In today’s dynamic media industry, sales organizations search for the best way to deploy sales resources. How can media companies effectively acquire new business (hunters), manage and develop acquired business (farmers) and support the sale before and after acquisition (sales support)? Newly developed offerings and delivery solutions can blur the lines of responsibilities among these roles. To manage accountability and enhance the customer experience, sales organizations can employ an effective tool: the media Sales Pod.
What is a media Sales Pod?
A typical media Sales Pod (or simply Pod), is a sales team that consists of dedicated hunters, farmers and support team members who work together exclusively, sharing a set of accounts as well as a common goal. Media Pods usually include three to eight team members, including the sales manager and often a vertical (industry) focus.
How Pods operate
In a typical media Pod, the hunter, often termed account executive (AE) works with the pre-sales support team to identify and qualify leads that ultimately become new customers. As the AE finalizes the details of the first campaign that will initiate the relationship between the customer and the media company, the AE will introduce the farmer, often termed account manager (AM) to the customer. The AM will establish the farmer’s role as the person who will primarily own the relationship moving forward in order to deliver the return and results the customer desires. Throughout this process, pre- as well as post-sales support resources assist in closing the initial deal and delivering on the customer’s expectations by launching the campaign, providing real-time performance reporting and optimizing results by ensuring the campaign reaches the targeted audience.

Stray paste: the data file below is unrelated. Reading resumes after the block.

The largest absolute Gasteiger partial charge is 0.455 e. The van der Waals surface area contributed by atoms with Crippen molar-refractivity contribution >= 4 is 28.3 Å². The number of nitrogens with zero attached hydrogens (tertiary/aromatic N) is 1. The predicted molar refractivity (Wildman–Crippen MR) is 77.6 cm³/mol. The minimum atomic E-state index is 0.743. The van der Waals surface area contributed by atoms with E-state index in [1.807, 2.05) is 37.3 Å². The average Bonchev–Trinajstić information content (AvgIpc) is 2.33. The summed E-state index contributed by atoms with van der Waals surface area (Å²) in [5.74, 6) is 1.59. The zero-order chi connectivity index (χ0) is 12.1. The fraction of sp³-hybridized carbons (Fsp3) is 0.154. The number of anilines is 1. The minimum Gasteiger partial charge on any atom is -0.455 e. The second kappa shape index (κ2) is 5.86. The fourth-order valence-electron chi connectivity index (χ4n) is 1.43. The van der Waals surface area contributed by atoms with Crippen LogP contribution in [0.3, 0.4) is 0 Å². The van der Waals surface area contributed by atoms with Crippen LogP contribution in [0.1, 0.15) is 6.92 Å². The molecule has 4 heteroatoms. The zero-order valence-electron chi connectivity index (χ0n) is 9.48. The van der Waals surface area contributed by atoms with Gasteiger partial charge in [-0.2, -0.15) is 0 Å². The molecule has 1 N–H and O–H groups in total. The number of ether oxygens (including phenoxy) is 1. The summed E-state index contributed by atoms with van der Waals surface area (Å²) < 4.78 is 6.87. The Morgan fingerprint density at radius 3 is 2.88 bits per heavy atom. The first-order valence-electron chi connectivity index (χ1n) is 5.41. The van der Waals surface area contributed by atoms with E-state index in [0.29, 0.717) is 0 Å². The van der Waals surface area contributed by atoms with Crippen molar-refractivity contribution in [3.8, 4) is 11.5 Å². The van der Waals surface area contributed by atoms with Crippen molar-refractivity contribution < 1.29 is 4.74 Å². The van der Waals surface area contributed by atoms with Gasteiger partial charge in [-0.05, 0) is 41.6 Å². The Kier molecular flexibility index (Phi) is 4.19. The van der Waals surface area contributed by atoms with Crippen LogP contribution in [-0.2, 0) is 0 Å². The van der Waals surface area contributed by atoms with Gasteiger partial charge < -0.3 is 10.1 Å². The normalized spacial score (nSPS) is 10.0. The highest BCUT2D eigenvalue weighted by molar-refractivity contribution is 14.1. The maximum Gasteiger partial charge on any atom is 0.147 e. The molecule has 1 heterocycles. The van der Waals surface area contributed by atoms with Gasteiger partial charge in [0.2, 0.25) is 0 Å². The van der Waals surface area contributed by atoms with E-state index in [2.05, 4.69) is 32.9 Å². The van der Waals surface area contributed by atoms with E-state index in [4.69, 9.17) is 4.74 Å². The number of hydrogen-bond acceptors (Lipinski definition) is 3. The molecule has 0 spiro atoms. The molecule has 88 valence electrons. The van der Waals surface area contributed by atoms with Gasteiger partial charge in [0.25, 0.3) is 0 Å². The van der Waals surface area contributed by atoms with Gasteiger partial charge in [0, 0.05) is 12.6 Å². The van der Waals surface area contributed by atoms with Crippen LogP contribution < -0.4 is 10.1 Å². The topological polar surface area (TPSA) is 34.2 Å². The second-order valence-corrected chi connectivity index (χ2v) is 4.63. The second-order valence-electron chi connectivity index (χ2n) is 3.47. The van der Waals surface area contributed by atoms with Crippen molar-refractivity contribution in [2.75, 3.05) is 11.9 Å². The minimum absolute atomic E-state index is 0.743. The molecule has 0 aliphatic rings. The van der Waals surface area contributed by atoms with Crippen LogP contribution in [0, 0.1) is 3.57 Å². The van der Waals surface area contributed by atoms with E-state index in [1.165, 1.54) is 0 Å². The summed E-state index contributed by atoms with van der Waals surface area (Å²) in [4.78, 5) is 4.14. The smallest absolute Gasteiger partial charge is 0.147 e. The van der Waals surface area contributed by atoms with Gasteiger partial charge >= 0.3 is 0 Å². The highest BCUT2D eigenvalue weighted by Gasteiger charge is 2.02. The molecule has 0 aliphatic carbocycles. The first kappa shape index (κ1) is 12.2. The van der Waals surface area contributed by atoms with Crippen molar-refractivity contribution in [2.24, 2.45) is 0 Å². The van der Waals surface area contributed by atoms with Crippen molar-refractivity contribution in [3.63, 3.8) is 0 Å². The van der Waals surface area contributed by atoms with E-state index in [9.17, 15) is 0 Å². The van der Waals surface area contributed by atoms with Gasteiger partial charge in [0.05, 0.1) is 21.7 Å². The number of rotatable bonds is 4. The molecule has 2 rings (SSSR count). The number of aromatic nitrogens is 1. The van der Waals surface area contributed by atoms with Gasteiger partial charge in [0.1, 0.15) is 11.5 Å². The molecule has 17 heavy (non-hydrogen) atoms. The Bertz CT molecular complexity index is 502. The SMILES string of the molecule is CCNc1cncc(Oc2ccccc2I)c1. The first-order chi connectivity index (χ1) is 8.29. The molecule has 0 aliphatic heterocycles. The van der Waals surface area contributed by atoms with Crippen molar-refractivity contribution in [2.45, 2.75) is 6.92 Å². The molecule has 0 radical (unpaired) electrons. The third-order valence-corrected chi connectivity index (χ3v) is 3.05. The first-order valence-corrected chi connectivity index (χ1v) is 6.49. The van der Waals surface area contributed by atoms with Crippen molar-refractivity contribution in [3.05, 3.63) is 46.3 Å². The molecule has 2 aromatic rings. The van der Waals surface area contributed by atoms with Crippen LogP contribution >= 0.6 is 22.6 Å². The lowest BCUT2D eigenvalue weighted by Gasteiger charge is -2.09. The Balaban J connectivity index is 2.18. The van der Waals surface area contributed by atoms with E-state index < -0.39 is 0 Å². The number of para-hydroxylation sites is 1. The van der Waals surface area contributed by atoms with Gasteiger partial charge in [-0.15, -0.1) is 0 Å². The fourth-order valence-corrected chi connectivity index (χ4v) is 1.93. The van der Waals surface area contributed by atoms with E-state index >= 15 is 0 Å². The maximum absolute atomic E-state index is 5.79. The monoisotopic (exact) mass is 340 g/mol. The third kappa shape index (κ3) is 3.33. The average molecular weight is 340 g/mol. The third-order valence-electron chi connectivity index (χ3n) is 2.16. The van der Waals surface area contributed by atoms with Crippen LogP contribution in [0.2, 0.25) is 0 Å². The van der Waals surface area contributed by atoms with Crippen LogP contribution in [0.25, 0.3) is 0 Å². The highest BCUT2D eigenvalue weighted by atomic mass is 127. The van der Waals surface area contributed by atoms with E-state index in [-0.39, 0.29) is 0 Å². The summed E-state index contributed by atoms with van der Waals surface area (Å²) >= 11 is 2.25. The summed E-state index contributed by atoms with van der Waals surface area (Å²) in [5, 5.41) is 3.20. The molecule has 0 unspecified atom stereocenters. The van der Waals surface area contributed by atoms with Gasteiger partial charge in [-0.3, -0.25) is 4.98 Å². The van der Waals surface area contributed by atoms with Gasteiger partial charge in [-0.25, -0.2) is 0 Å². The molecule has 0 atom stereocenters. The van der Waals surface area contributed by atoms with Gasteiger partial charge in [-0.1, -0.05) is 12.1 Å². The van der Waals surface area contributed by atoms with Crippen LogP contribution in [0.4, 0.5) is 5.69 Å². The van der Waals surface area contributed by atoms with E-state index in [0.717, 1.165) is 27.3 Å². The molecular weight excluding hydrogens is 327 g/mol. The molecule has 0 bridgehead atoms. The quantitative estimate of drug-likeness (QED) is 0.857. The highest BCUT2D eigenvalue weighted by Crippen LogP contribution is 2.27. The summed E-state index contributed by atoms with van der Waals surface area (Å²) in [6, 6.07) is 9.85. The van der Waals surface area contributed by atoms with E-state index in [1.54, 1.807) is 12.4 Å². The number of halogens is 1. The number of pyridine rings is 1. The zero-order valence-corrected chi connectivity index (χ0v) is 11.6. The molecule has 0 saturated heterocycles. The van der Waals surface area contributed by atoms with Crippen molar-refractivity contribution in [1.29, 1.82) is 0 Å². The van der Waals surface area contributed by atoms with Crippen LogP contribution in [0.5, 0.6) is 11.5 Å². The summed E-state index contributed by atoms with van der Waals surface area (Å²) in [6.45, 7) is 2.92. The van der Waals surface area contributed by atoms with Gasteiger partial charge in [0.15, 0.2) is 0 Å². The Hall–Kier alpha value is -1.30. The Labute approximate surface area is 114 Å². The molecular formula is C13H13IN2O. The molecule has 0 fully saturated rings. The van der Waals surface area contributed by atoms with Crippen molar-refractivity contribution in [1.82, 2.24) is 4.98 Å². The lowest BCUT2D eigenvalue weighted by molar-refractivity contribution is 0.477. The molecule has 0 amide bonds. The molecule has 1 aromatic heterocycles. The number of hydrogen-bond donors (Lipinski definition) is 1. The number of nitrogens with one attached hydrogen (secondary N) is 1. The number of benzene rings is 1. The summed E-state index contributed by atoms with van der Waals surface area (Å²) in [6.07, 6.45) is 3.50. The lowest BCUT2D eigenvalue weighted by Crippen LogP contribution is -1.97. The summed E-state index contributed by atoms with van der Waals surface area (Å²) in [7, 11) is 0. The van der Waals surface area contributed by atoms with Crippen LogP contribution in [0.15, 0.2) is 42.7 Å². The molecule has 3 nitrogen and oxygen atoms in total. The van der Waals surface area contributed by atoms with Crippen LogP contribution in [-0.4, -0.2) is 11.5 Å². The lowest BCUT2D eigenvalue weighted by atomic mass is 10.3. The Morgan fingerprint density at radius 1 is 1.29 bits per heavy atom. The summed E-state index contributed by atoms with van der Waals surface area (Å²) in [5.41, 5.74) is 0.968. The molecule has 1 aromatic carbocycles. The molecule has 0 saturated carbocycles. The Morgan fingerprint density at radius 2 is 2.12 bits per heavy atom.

Pros of Pods:
Pods, by their nature, foster frequent communication and a healthy working relationship between specific hunters, farmers and assigned support roles. In theory, this structure creates a bonded and effective team. Valuable benefits of operating in a Pod structure include the following:
When are Pods most effective?
Pods are most effective for accounts that require high-touch; for example, imagine an account that is a large multi-national retailer where the media company is currently doing business with only a handful of the divisions. There is still a lot of green space—thus farming and hunting activities are occurring simultaneously. The farmers would be actively managing the current relationship while identifying new opportunities to transition to the hunter.
Managing and compensating Pods
Pod structures also feature a different sales compensation scheme, one that emphasizes team goals (revenue and campaign delivery). Modern Pods often have a single team revenue goal, while media sales organizations transitioning to Pods for the first time may retain legacy individual revenue goals and sales compensation structures. The key is to manage individual performance so that team members contribute fairly to achieve a team revenue goal.
Pods are most successful when a team can work together against a unified goal; however, when team results do not easily tie back to individual contributions, pronounced problems may arise. Consider the following critical points when managing the Pod and designing and executing an incentive structure that appropriately balances a shared destiny with individual accountability:
Moving to a Pod sales structure can reinvigorate your team’s customer-centric focus, enabling your team to deliver an encompassing sales experience from the initial acquisition through on-going account management–all by an exclusive team with deep expertise. Pod structures evolved from a dynamic media environment where firms were constantly looking for the best way to deploy limited resources to meet customer demands.
Modern media ad sales organizations manage transformation in a more iterative approach. Progressive companies consistently re-evaluate their offerings and how they deliver value in order to differentiate themselves. As sales strategies shift, sales leaders must consider how deployment and coverage need to evolve to keep pace. Moving to Pods ultimately depends on understanding your customers’ needs, the change appetite of your sales culture and how to deliver key value messages to your customers. Pods can help increase focus, enhance team work and ultimately lead to profitable revenue growth opportunities. Is the Pod structure right for your organization?
Co-author: Quang Do is a director in Alexander Group’s San Francisco office.
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